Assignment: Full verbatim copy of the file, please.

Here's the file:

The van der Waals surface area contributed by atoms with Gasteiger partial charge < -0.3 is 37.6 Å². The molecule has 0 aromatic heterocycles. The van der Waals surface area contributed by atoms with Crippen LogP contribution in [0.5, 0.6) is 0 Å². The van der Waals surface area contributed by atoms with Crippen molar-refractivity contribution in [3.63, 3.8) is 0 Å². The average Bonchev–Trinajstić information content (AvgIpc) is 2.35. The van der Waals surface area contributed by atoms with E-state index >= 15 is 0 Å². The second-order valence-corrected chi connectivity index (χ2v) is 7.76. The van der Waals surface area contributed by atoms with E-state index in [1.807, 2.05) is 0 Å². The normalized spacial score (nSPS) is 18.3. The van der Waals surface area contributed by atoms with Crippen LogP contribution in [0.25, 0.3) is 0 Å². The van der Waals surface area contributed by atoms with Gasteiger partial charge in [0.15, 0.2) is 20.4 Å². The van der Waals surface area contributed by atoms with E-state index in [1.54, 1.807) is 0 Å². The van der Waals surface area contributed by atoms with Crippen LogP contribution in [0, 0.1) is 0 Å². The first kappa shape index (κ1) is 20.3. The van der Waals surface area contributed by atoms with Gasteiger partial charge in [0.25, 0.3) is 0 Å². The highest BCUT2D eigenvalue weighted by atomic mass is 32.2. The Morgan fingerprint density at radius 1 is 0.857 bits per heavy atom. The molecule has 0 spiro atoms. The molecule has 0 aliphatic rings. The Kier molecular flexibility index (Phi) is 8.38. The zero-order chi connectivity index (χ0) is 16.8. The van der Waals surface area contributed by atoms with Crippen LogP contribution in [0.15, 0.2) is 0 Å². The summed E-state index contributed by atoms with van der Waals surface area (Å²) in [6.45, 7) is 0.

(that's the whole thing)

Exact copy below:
The van der Waals surface area contributed by atoms with Gasteiger partial charge < -0.3 is 37.6 Å². The molecule has 0 aromatic heterocycles. The van der Waals surface area contributed by atoms with Crippen LogP contribution in [0.5, 0.6) is 0 Å². The van der Waals surface area contributed by atoms with Crippen molar-refractivity contribution in [3.63, 3.8) is 0 Å². The average Bonchev–Trinajstić information content (AvgIpc) is 2.35. The van der Waals surface area contributed by atoms with E-state index >= 15 is 0 Å². The second-order valence-corrected chi connectivity index (χ2v) is 7.76. The van der Waals surface area contributed by atoms with E-state index in [1.807, 2.05) is 0 Å². The normalized spacial score (nSPS) is 18.3. The van der Waals surface area contributed by atoms with Crippen LogP contribution in [0.25, 0.3) is 0 Å². The van der Waals surface area contributed by atoms with Gasteiger partial charge in [0.15, 0.2) is 20.4 Å². The van der Waals surface area contributed by atoms with E-state index in [1.54, 1.807) is 0 Å². The van der Waals surface area contributed by atoms with Crippen LogP contribution in [0, 0.1) is 0 Å². The first kappa shape index (κ1) is 20.3. The van der Waals surface area contributed by atoms with Gasteiger partial charge in [0.25, 0.3) is 0 Å². The highest BCUT2D eigenvalue weighted by atomic mass is 32.2. The Morgan fingerprint density at radius 1 is 0.857 bits per heavy atom. The molecule has 0 spiro atoms. The molecule has 0 aliphatic rings. The Kier molecular flexibility index (Phi) is 8.38. The zero-order chi connectivity index (χ0) is 16.8. The van der Waals surface area contributed by atoms with Crippen LogP contribution in [0.15, 0.2) is 0 Å². The summed E-state index contributed by atoms with van der Waals surface area (Å²) in [6.45, 7) is 0.